In Bandstand, the members of the Donny Nova Band learn to focus only on their work while they’re playing. “Breathe through the instrument, breathe through the end of the phrase/ And as everyone plays, it gets easier” Donny sings. He means to live in the moment. Concentrate on the work that needs to be done. Connect with the people in the room on the level needed to do what you’re doing. Exist. Eventually, you develop new habits of living–healthier habits that involve making something good with a group of people you can rely on.

And in doing this, your brain retrains itself. It learns that you can rely on the people around you. That you’re safe. That you’ll get regular rewards from succeeding, from meeting goals, from connecting with other people in a healthy way. And you get better.

I’m not knocking therapy or discounting the importance of medication. And I definitely think we should do more for our modern war vets who need help.

However, I am noticing a message rippling through Broadway right now about the importance of making art not only to get your message out (though that’s important too) but also because art heals (Bandstand, Groundhog Day.) Art brings people together (Cats, Dear Evan Hansen.) Working to help others improves your own life (Groundhog Day, Come From Away.) Work helps you develop and preserve your identity (Waitress, Sweat, Banstand.) And anything that gets in the way of creative expression is dangerous (Charlie and the Chocolate Factory, 1984.)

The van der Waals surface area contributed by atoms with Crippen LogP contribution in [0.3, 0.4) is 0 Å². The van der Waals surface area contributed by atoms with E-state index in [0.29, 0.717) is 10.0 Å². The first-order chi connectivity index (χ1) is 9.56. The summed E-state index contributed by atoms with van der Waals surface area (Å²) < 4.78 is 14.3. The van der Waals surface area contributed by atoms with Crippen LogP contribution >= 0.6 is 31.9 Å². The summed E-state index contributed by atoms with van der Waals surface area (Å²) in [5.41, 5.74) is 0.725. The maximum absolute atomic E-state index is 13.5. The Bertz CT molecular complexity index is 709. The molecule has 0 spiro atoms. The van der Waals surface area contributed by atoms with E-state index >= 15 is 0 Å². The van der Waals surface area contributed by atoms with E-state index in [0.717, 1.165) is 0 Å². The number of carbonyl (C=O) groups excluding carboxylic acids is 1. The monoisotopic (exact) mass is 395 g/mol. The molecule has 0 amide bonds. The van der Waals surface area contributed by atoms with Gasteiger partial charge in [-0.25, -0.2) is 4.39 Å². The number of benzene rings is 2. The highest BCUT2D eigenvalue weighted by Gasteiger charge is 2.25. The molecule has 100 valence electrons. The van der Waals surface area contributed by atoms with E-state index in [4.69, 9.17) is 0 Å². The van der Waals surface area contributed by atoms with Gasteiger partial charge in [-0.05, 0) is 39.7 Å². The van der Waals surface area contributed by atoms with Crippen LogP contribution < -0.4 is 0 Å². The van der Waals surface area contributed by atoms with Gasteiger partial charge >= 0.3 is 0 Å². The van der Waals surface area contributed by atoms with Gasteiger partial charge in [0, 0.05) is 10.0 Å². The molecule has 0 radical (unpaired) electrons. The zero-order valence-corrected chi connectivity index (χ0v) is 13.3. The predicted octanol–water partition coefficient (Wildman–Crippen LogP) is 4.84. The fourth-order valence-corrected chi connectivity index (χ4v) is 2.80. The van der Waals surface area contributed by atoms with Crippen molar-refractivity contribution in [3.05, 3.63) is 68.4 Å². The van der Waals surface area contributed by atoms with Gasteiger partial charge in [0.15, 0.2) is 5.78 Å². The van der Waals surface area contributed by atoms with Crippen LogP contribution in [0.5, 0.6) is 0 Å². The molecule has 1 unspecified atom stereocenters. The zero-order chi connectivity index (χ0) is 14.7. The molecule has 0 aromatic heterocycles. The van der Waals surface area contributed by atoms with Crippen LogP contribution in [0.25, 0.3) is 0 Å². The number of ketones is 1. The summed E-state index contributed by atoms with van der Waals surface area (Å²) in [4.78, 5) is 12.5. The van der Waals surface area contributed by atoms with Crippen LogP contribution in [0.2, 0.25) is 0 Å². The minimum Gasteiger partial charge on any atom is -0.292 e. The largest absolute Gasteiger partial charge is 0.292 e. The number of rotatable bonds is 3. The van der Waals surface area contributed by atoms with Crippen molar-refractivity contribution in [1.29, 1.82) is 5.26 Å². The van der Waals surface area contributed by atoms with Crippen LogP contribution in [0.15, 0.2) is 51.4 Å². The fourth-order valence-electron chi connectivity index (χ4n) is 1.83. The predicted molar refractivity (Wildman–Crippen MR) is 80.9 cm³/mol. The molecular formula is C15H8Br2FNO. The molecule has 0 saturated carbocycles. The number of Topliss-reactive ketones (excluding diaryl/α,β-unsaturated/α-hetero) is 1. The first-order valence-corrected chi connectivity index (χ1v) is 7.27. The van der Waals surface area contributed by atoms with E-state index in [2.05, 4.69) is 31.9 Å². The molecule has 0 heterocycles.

It’s a theme. I’m getting the message, Broadway. And I agree with it.

Make more art.


Coming up on the podcast:

7/3: New York Musical Festival

7/17: Mardie Baldo: Gleek Goddess

7/31: Julie James (looking good) or Dean O’Connell (he’ll be on eventually either way)

Todrick Hall and Tiffany

Episode 19: Thespian Nerd

Sometimes I see someone on Twitter (or wherever) and I just think they look like fun to talk to. Tiffany was one of those people. And we had a great time talking about everything from Chris Colfer’s writing to Glee to Broadwaycon and Todrick Hall and Lena Hall and wild speculation about the next Elsie Fest.

You can listen to the episode here: https://elsiecast.podbean.com/e/19-thespian-nerd/

This is a terrible quality video, but the quote Tiffany refers to is in it. It’s from Inside the Actors Studio: